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Blog: Humanist Voices

black lives matterDo Black Lives Matter—to Humanism?  That was the question the editors of The Humanist magazine posed for its July/August 2015 edition. On the one hand, I was encouraged to see the official magazine of our national movement address the thorny issue of racism in our country.  On the other hand, I had to uncomfortably admit that even broaching the topic would be met with apathy and/or dissent by some within our ranks.  Not because our movement has been infiltrated by racists. Hardly.  Most self-identified humanists aspire to be people of goodwill and egalitarianism, but many white folks—especially those of us living in Minnesota—just don’t see how we have much responsibility for the problems of racism locally or in the country at large. 

Racism is just not our problem—as Minnesotans.  Or so all-too-many-of-us think.  We watch multiple versions of white-on-black violence or black-on-white violence around the country and breathe a sigh of relief that we don’t have to deal with overt in-your-face racism here.  But some folks want to make it our business to think about racism—uncomfortably, for instance, at the Mall of America.  Hello! Black Lives Matter here, too, in Minnesota. And, the local chapter of the ACLU recently released their case study of policing in Minneapolis and hosted a conference at the University of Minnesota on the same topic.  Having attended the conference, I saw first-hand how “implicit” or unconscious racism is being taken more seriously now in Minnesota.  It’s about time.

To humanists and people of goodwill everywhere, all lives matter.  That’s the ethical core of humanism.  But to state unequivocally that black lives matter, or to stand with the movement “Black Lives Matter,” is to acknowledge the reality that life is not fair, justice is not a given, and that selected people have been exploited, mistreated and neglected throughout history. “Not anymore!”  Surely I am not the only one who has heard these Minnesota-nice protestations:  “We’re not oppressing anyone.  Everyone in Minnesota has equal opportunity now.”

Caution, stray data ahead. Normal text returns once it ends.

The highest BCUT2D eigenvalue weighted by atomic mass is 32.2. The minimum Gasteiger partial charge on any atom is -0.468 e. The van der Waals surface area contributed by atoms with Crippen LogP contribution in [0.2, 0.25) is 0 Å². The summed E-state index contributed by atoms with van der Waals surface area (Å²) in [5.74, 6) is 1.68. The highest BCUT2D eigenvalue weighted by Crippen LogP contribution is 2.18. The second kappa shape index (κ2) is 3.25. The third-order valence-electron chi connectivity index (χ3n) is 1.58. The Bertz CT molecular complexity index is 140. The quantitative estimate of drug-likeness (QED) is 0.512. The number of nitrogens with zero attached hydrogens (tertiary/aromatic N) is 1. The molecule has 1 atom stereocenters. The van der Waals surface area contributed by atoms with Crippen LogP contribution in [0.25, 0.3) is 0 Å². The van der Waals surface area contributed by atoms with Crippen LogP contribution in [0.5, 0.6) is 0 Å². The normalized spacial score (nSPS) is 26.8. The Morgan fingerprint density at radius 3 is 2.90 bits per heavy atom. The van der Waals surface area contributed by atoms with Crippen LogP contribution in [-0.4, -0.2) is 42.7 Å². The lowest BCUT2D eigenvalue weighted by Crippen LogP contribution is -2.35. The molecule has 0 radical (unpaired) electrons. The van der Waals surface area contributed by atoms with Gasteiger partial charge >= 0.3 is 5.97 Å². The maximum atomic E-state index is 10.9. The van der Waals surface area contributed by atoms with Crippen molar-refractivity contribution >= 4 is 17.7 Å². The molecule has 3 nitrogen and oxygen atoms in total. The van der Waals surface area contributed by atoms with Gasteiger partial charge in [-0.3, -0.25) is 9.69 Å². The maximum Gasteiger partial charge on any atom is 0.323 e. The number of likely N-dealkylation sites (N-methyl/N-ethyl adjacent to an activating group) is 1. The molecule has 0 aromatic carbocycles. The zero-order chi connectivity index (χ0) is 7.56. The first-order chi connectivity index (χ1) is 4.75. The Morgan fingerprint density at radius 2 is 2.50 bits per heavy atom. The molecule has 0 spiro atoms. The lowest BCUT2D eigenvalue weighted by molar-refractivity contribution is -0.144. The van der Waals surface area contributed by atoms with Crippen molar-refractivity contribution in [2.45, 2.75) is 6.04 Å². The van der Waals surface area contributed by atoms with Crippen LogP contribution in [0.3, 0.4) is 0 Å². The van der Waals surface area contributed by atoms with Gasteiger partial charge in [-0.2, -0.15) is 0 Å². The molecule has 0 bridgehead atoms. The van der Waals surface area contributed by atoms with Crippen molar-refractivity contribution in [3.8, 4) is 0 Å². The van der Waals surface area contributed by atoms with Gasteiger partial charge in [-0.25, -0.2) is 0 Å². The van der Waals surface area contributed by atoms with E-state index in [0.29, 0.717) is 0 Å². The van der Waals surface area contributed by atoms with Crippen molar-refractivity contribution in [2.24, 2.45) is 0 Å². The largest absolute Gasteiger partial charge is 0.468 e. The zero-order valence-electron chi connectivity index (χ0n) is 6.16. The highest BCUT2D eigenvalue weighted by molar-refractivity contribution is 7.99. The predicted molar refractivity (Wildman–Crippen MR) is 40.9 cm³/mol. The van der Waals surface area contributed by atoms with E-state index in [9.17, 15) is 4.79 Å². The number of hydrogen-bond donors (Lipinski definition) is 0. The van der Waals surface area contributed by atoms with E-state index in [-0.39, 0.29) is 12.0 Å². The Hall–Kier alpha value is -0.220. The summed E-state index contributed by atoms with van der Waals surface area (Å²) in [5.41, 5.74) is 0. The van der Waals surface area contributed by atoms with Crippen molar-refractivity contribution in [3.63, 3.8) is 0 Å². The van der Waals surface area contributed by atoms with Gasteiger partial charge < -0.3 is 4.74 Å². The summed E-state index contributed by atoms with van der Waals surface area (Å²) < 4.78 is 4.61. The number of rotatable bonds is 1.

There are many things to commend about Minnesota.  It’s got a lot going for it—a robust varied economy, a stellar urban park system, beautiful and abundant natural resources, well-educated residents, access to great health care, a relatively low crime rate. Kudos to us.  But racial equity is NOT among our virtues.  Study after study reveals our infamous racial and cultural disparities. As Ben Johnson posed in City Pages last February:  “Minnesota is great, but for whom?”  Our evolved social structures—here and throughout the country--have historically favored some folks and devalued others—creating polarized mindsets, unhealthy social ecologies and intractable social problems that are not easily mitigated.  Structures and systems that foster implicit racism.

We as humanists in Minnesota (and around the country) also have work to do to articlulate and practice a self-correcting humanism for the 21st century. The Western Enlightenment thinkers—upon whom many within our movement rely for inspiration—do not have the final word on equality, democracy, or human well-being and happiness.  The “Founding Fathers” fought for their own liberty and individual rights only to deny these to others.  The evolving humanism of the 18th century was progress for its time.  But we must not get stuck there. 

Humanism understands itself as a work in progress.  We have a lot yet to learn about building respectful, egalitarian relationships in a multicultural global world today. Perhaps we should explore the burgeoning humanist philosophy coming out of Africa—Ubuntu: “I am what I am because of who we all are.”  Or embrace more fully Gandhi’s maxim popularized by Paul Wellstone: “We all do better when we all do better.”

Do Black Lives Matter to Humanists of Minnesota? Not just in theory, but in practice?  What alliances and collaborations might we forge with those who share this metropolitan region, this state, this country?  Can we as a humanist organization partner with others who are attempting to bridge the divides of race, culture and class and ensure our organization is a place of welcome for those searching for a 21st century philosophy of inclusion?  It's time to deepen our reflection and expand our vision.

About the Author

Audrey

 

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